Surfing is one of the most natural highs I have ever experienced. It keeps me fit, brings me closer to mother nature and is heaps of fun but, like every surfer, I have bad days which sometimes leave me feeling wary and at times quite fearful. But despite this, I keep going back for more. It’s about applying a bit of common sense, managing my fears and doing it anyway!
Knowing my limits
The number of surfers, swimmers and bodyboarders who get into difficulty in the sea increases every year. I don’t fancy adding to the RNLI’s statistics, so before I head out, I always check the surf report for my favoured break. If its double overhead and blowing a gale (and the lifeguards haven’t red flagged the beach), I won’t get in. Or, if I get in, it gets too big and I’m not feeling comfortable, I head back into the white water, or back onto the beach to practise my pop-ups.
It also makes sense to surf with someone else so that if you get into any difficulty, you have got each other’s backs.
Doing my homework
I have learnt a lot about my favoured surf spots, not only from surfing there, but reading about them and talking to the locals. I have found out where the rip currents are, where there are rocks and other hazards, and learnt which of those spots are best for beginners. I stick to beach breaks and would never dream at this stage of attempting a shallow reef or point break.
Rip currents can be ferocious and I have been knocked off my feet with the force even in ankle deep water. I know how to spot them now and luckily, I have never been swept out but if I did, I know what to do – keep calm and paddle parallel to the beach into calmer water before heading back to shore.
Learning the right way
Before I tried surfing, I had never been in the sea. I was very wary of it and didn’t know a thing about rips, tides or one end of a surfboard from another. Having surf lessons with a qualified instructor was by far the best way to do it. Not only did I learn the correct way to pop-up, but I got a brief on sea safety and felt way less nervous knowing that my first time in the sea was with qualified people who knew the ocean better than I did!
I have heard that most of the bad things that happen whilst surfing do so during a wipeout, which probably explains why I fear it. The first time I wiped out, I surfaced coughing and spluttering and feeling like I couldn’t breathe. I felt disoriented under water and didn’t know what had hit me – luckily in that instance, it wasn’t my surfboard!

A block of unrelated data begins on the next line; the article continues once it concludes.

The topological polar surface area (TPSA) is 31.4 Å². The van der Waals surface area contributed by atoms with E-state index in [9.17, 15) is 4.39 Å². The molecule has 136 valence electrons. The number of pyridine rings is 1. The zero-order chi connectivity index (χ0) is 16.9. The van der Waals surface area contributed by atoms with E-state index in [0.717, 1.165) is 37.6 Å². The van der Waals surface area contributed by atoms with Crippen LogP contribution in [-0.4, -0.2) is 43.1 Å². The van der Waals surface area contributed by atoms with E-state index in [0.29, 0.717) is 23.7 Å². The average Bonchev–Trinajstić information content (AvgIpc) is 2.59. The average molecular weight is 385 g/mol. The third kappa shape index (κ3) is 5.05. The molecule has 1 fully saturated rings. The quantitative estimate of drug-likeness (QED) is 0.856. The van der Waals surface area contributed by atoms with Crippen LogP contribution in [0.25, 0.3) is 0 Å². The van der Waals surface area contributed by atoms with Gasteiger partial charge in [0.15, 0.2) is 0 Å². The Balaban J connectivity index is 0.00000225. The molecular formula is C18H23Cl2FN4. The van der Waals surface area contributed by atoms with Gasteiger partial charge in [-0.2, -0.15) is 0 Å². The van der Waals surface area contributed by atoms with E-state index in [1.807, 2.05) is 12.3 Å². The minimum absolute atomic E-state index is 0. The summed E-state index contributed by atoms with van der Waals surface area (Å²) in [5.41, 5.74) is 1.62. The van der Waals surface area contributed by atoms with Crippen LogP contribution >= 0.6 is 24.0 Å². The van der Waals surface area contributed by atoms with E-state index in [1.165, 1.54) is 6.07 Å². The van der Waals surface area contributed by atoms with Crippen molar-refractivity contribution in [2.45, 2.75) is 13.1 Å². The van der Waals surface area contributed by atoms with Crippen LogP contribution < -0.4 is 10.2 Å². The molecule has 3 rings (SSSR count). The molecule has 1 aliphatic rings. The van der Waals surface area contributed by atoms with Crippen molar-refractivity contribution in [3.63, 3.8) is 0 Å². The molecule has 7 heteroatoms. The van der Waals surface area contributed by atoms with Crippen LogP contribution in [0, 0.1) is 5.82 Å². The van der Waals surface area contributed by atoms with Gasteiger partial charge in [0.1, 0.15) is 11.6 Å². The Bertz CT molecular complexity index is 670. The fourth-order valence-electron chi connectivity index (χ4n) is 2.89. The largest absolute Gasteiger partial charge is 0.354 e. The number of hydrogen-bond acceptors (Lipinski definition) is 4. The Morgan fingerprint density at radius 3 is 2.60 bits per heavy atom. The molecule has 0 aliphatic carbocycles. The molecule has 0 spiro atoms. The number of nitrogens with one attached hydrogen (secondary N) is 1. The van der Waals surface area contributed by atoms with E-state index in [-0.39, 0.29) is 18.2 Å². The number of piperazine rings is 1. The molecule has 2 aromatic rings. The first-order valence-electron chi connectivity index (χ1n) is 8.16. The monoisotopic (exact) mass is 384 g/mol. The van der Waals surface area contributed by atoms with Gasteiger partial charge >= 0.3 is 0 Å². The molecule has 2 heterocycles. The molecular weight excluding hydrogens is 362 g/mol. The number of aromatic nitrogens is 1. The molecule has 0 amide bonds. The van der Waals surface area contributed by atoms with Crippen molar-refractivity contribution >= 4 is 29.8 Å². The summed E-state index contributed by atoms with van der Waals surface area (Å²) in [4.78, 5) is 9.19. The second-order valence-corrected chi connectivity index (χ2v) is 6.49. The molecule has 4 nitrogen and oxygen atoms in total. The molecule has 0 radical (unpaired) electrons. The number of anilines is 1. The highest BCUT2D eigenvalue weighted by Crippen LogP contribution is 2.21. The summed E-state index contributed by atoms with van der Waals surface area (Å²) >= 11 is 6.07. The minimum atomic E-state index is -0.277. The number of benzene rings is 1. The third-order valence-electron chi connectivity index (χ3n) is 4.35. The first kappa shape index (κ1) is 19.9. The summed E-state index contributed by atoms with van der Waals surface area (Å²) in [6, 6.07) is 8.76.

Believe it or not there is a correct way to wipeout which will reduce the chances of injuring yourself, other people and your surfboard! The fear is often worse than the reality and unless you are surfing big wave breaks like Mavericks, its unlikely you will be held down for more than a few seconds. Just remember to stay calm and dont panic!
Fit to surf
Surfing is physically demanding and something I really underestimated when I first started. After just 30 minutes in the sea I was exhausted, my arms were like spaghetti and my muscles ached the next day!
I now work out regularly. Swimming is the best form of exercise for building paddle power, increasing stamina and building confidence of being in the water. It’s something I’m working hard on at the moment and I’m combining this with spinning classes and a core routine which helps with balance.
Yoga is also another great form of exercise for surfers. It helps increase flexibility and promotes relaxation through learning breathing techniques; this will also help with any moments in the sea if you need to keep calm.
Looking like a kook
If you are self-conscious and worried about looking daft, remember that even Kelly Slater had to start somewhere. Having regular surf lessons really helps me with this – I can make sure that I have the correct technique, keep a check on my progress and when I get positive feedback, it really helps with my confidence.
Remembering the surf etiquette is also key. If you drop in on people and steal their waves, its going to annoy them and could land you in trouble. Observe the rules, respect the locals and its one less concern to tick off the list.
So what are you waiting for? Book that lesson, get out there and have some fun!
You can follow Kirsty’s progression on her blog Tales of a Landlocked Surfgirl
Image ©Jimmicane/SurfingMagazine.com via Redbull Surfing